a member of the last year's team.
Earl F. Boxwell, '23L, the first
speaker for the Michigan affirmative
team, is the president of the Alpha Nu
Debating society and while a freshman
represented this society in the fresh-
man debate.
Robert B. Ritter, '22, of Oakwood, is
the second speaker for the affirmative,
is a former president of Alpha Nu so-
ciety and a former member of the
freshman debating squad.
Devera Steinberg, '22, was on the
Traverse City high school debating
squad for two years. She is a mem-
ber of the Athena Literary society.

I

T

SENIOR ENGINEERS
Today is the last opportunity
to pay class dues. They will be
collected from 8 to 12 o'clock on
the second floor of the Engineer-
ing building, over the arch.
In accordance with a motion
passed by the class only the
names of those men whose class
dues are paid in full will be
printed in the class invitations.
J. A. BARGY, Class Treasurer.

25 FRATERNITIES
COMPETE IN MEETI
Featured by a representation of 251
fraternities, with a list of entries to-
taling approximately 150, the intra-
fraternity track meet got off to a good
start last night in Waterman gymna-
sium.
Dunleavy, of Sigma Alpha- Epsilon,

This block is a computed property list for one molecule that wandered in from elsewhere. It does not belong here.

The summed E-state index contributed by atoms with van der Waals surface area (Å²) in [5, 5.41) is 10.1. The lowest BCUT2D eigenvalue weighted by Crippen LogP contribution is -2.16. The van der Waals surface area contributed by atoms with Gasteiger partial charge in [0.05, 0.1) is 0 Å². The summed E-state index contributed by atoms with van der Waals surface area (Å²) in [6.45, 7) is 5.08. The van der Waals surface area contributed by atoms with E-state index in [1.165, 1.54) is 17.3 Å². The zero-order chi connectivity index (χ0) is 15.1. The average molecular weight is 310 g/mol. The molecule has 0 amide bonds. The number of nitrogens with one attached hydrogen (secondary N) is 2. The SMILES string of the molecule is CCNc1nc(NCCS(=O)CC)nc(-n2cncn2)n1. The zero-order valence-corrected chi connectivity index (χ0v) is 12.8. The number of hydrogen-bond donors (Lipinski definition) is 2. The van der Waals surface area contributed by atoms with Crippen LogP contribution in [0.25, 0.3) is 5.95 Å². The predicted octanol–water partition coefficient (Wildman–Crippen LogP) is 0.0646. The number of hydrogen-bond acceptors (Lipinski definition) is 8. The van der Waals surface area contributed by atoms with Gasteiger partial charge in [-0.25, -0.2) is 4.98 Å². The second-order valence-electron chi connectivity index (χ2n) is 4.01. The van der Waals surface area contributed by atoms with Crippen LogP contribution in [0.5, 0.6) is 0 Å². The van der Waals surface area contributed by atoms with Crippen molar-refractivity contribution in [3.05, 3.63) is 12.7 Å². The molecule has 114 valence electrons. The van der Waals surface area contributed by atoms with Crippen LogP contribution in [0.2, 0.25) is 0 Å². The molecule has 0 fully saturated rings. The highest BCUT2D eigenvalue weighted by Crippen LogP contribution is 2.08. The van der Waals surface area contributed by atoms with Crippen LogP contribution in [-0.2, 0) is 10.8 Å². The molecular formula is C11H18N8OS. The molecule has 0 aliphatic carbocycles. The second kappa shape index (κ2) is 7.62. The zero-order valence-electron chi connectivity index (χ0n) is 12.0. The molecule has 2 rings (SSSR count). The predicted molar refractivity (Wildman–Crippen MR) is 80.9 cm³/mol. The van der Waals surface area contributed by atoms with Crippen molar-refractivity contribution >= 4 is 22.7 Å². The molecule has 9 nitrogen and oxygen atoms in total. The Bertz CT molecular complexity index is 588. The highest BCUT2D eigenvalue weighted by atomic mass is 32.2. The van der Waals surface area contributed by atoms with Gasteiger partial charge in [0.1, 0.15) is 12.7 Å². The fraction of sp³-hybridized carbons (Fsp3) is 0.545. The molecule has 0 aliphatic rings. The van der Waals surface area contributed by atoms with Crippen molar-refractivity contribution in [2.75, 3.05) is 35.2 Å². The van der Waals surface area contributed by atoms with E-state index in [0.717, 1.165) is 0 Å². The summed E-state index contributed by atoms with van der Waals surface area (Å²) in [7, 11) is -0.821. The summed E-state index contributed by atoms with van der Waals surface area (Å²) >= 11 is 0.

was the outstanding star of the eve-
ning, qualifying in both hurdle events
and in the shot put. Lambda Chi Al-'
pha defeated Phi Sigma Kappa in the'
finals of the tug of war.
Due to a change in the schedule of
events, which was announced at the!
meet, the preliminaries in the high
jump and pole vault will be held on
Monday evening, and on Monday and
Tuesday evenings the one-lap and
medley relays will be run off.
REGENTS TO HOLD MONTHLY
MEETING AT BURTON'S HOME
Arrangements have been made for
the Regents to hold their monthly
meeting at the home of President Mar-
ion L. Burton on March 25. The
change from their usual place of
meeting in the Regents' room in the
Law building was made because of
the condition of President Burton, who
will not be able to leave his home
within the next week, although it is
thought that he will have regained
sufficient strength to confer with the
Regents on all, matters which will
come before them.

Opera Tickets
InW ig Demand
An advance ticket sale which has to
date been the largest of any previous,
yesterday assumed such proportions